Bryo cultures have to be watered and that can be tricky! I tend to water mine by spraying them or by pouring on distilled water. This can cause problems when a culture is started from small material such as individual gemmae, bulbils, or tubers, which can easily be displaced. Also, these small diaspores can easily get covered with compost and disappear for good. I thought that it would be nice to water cultures indirectly, and this is why I have come up with a new setup using yoghurt tubs. When culturing larger material, vented takeaway boxes are fine, as described here.
All started with this yoghurt shown below. The company tells you that the tub is fully recyclable. But of course “recyclable” does not mean that it is always recycled, once put in the bin. It seems that in the UK (and in other places) much recycling is actually incinerated. Better to do the recycling myself…
For cultivation, the tubs are used upside down and two tubs are needed to start with. As before, I have used a hot glue gun, but cold glue should work as well. Finally, some mesh is useful to cover up the vents. Once the tubs are cleaned and the labels peeled off (they come off nicely), one of the tubs is cut into plastic rings.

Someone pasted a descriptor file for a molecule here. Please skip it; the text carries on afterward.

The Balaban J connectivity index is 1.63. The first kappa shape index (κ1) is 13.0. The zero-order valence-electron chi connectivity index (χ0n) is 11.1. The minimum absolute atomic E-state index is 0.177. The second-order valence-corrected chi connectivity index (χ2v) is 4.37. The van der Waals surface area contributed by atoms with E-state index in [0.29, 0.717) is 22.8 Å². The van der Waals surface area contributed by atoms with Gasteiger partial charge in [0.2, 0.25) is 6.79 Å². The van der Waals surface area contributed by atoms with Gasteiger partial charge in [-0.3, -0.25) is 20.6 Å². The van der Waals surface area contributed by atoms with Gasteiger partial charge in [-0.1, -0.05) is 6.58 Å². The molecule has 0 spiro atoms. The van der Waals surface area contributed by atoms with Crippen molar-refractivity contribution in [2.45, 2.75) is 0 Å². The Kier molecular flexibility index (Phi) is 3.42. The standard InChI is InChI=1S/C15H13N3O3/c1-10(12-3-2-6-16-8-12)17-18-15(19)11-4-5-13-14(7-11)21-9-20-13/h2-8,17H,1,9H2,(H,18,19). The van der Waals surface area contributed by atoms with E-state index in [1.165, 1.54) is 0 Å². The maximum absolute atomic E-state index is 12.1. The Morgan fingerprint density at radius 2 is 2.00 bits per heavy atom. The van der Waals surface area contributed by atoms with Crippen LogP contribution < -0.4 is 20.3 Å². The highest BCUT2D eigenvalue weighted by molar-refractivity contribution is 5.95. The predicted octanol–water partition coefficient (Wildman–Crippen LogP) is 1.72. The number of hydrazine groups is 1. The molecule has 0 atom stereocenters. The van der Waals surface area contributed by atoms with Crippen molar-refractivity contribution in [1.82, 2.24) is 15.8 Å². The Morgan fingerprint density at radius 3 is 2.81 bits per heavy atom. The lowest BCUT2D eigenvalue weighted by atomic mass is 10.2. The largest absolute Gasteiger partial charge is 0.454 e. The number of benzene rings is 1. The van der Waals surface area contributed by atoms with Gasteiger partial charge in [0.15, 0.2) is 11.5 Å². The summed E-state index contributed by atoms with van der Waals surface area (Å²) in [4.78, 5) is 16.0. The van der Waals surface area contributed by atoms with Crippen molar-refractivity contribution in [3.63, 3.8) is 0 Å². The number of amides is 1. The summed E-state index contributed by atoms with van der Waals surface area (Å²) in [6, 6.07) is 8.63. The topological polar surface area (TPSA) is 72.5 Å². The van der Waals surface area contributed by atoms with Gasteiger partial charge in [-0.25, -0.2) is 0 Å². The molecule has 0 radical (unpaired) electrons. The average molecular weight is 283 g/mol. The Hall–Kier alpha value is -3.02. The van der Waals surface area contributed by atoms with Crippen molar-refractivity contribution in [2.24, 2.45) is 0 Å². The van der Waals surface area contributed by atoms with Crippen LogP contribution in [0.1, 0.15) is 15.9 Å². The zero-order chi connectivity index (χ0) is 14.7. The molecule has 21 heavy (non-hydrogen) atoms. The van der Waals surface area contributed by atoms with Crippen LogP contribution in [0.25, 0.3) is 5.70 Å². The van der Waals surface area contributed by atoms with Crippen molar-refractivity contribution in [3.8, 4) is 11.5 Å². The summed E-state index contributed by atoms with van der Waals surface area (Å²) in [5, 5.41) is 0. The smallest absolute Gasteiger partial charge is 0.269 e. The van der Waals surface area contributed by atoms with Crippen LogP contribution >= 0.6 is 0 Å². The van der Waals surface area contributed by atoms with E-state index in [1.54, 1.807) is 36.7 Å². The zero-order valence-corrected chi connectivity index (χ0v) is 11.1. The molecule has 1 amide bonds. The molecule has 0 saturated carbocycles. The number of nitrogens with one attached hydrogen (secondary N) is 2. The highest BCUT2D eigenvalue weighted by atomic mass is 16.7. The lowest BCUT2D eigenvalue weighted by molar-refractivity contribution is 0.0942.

Once you have rings, a hot glue gun comes in handy.
The tub itself serves as a lid for the culture. I have added vents and covered them with mesh to avoid wildlife getting in.
The nice thing about the plastic ring glued into the lid is that water can pass through under the ring. This allows me to water cultures by pouring water into the lid, outside of the ring. The water then soaks into the compost (or other substrate) without shifting around small diaspores.
I have also created similar culture containers from deli tubs (from Morrisons). These have the advantage that their bottoms are flat. The yoghurt lids have a rim, which is lower than the substrate level, causing excess water to sit around (as seen above). This does not happen with the deli tubs, but then they are quite small. It seems that there is no perfect solution.
I’ve posted quite bit about cultivation now. Next thing, I may write about genetic diversity and Marchantia polymorpha.